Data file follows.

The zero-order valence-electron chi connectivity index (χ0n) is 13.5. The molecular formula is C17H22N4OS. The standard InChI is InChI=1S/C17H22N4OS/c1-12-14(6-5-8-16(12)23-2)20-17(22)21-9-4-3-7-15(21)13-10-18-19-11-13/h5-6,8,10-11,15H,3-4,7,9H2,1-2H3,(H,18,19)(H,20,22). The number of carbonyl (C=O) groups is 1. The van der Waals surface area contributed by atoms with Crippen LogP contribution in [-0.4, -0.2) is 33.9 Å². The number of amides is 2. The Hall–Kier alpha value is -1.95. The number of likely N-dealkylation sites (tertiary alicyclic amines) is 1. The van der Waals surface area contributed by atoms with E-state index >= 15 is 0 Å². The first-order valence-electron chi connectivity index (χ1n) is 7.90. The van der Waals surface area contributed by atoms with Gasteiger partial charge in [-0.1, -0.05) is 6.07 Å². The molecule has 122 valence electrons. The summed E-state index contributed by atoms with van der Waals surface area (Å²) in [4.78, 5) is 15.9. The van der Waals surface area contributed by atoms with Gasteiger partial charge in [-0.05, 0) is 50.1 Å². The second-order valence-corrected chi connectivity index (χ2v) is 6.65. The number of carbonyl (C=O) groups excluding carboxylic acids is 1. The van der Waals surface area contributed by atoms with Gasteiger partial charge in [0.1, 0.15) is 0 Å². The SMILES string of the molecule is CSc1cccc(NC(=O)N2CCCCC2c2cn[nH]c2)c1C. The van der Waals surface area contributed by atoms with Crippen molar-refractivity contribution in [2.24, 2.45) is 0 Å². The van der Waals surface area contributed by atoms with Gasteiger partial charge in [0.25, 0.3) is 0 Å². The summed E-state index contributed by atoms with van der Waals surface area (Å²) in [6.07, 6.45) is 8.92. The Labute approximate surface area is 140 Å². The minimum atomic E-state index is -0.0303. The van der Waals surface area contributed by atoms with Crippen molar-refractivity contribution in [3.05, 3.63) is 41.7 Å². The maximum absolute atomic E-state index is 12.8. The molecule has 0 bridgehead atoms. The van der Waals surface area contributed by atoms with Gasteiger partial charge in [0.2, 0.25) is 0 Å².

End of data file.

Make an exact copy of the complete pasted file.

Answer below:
The zero-order valence-electron chi connectivity index (χ0n) is 13.5. The molecular formula is C17H22N4OS. The standard InChI is InChI=1S/C17H22N4OS/c1-12-14(6-5-8-16(12)23-2)20-17(22)21-9-4-3-7-15(21)13-10-18-19-11-13/h5-6,8,10-11,15H,3-4,7,9H2,1-2H3,(H,18,19)(H,20,22). The number of carbonyl (C=O) groups is 1. The van der Waals surface area contributed by atoms with Crippen LogP contribution in [-0.4, -0.2) is 33.9 Å². The number of amides is 2. The Hall–Kier alpha value is -1.95. The number of likely N-dealkylation sites (tertiary alicyclic amines) is 1. The van der Waals surface area contributed by atoms with E-state index >= 15 is 0 Å². The first-order valence-electron chi connectivity index (χ1n) is 7.90. The van der Waals surface area contributed by atoms with Gasteiger partial charge in [-0.1, -0.05) is 6.07 Å². The molecule has 122 valence electrons. The summed E-state index contributed by atoms with van der Waals surface area (Å²) in [4.78, 5) is 15.9. The van der Waals surface area contributed by atoms with Gasteiger partial charge in [-0.05, 0) is 50.1 Å². The second-order valence-corrected chi connectivity index (χ2v) is 6.65. The number of carbonyl (C=O) groups excluding carboxylic acids is 1. The van der Waals surface area contributed by atoms with Gasteiger partial charge in [0.1, 0.15) is 0 Å². The SMILES string of the molecule is CSc1cccc(NC(=O)N2CCCCC2c2cn[nH]c2)c1C. The van der Waals surface area contributed by atoms with Crippen molar-refractivity contribution in [2.24, 2.45) is 0 Å². The van der Waals surface area contributed by atoms with Gasteiger partial charge in [0.25, 0.3) is 0 Å². The summed E-state index contributed by atoms with van der Waals surface area (Å²) in [6.07, 6.45) is 8.92. The Labute approximate surface area is 140 Å². The minimum atomic E-state index is -0.0303. The van der Waals surface area contributed by atoms with Crippen molar-refractivity contribution in [3.05, 3.63) is 41.7 Å². The maximum absolute atomic E-state index is 12.8. The molecule has 0 bridgehead atoms. The van der Waals surface area contributed by atoms with Gasteiger partial charge in [0.2, 0.25) is 0 Å².